And speaking of my annoyance with your lack of household help, I see now what contributions you made to our family. So I miss you when I’m pushing the lawnmower up the damn hill and taking the car in to get the oil changed and paying the bills.
Sometimes I’ll come across something, like your handwriting or a photo, and it will literally take my breath away. I got my West Virginia license plate and on one side is the number 5, the other side, 30. Your birthday: 5/30. I like it. Feels like you’re with me. Other times, I feel a physical emptiness, a hole in my chest. I feel incomplete.
But when I think about you, I think about how you were full of life. You loved life. You were larger than life.
I envision you sitting at the Anchor, everyone gathered around, cracking up at whatever you were saying. And I felt so happy being the girl sitting next to you. The girl who got to go home with you.
And I know that you would want me to live life. To teach our girl to live life. To love life. To get on with life.
It scares me a little bit, because to let go of the pain would, in a way, be like letting go of you. But I will never let go of you. I’m working on separating the two. I’m trying to push those memories of you so sick, struggling to breathe, out of my mind. But oh, do they haunt me…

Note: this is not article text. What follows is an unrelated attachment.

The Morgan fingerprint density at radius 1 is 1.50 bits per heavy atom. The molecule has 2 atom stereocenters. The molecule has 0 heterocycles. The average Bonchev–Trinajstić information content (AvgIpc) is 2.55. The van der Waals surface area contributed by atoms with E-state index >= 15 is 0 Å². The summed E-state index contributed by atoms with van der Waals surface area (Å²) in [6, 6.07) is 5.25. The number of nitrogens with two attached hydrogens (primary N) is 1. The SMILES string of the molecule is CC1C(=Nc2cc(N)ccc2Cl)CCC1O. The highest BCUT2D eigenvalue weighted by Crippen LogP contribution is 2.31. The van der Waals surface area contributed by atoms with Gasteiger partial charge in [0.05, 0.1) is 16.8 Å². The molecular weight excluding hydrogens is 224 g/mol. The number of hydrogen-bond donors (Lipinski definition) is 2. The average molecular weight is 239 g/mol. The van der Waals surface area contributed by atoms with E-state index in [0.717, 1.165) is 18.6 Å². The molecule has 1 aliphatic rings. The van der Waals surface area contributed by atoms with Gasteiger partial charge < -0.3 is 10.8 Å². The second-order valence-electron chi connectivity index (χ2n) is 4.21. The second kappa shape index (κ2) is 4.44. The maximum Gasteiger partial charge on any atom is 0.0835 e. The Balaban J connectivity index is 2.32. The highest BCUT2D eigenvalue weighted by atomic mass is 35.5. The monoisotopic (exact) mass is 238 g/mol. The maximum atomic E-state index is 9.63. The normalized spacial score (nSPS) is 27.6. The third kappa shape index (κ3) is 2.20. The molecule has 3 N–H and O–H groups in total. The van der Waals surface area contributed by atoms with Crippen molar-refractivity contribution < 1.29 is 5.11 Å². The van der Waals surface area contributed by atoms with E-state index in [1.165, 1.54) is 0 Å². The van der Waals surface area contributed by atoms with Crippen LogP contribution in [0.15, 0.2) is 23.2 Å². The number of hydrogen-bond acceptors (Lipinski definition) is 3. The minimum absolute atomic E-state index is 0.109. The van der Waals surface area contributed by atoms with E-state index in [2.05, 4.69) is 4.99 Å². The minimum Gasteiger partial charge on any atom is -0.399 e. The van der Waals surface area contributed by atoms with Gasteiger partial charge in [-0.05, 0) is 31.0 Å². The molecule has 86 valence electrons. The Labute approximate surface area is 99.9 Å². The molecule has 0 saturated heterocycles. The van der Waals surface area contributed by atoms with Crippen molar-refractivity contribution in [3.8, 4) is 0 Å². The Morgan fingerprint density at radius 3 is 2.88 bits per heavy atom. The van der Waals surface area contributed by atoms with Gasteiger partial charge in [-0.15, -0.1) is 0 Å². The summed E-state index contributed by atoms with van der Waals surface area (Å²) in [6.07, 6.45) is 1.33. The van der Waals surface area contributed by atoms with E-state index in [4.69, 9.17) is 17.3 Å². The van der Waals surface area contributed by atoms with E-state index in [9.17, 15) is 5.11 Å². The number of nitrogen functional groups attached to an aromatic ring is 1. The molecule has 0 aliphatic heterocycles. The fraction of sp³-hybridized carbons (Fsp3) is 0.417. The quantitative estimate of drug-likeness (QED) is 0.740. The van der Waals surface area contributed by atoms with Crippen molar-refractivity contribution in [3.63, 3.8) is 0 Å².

I want to remember the you who still ate the key lime pie I baked for you, even after I dropped it on the floor, because you didn’t want me to cry. The you who took me out for a drive in your car with the top down on a Sunday afternoon. The you who saved the cork from that bottle of wine we were drinking the first night we kissed. I still have it, by the way.
I want to remember you kissing Julia’s belly while she squealed with delight. And watching Eagles games with her. And pushing her around the neighborhood in the stroller.
Oh, if you could see our girl now. You were always so eager to watch her grow and learn and discover new things, while I was the one who wanted her to stay a cute, cuddly baby. You would be beaming right now. She just finished her first year of preschool. She spent weeks watching caterpillars turn into butterflies. She can put together 100-piece jigsaw puzzles by herself. She’s finally starting to pedal on her bike and can successfully blow a bubble. And on this very day, she’s taking her first tennis lesson. I have to admit, it is pretty cool.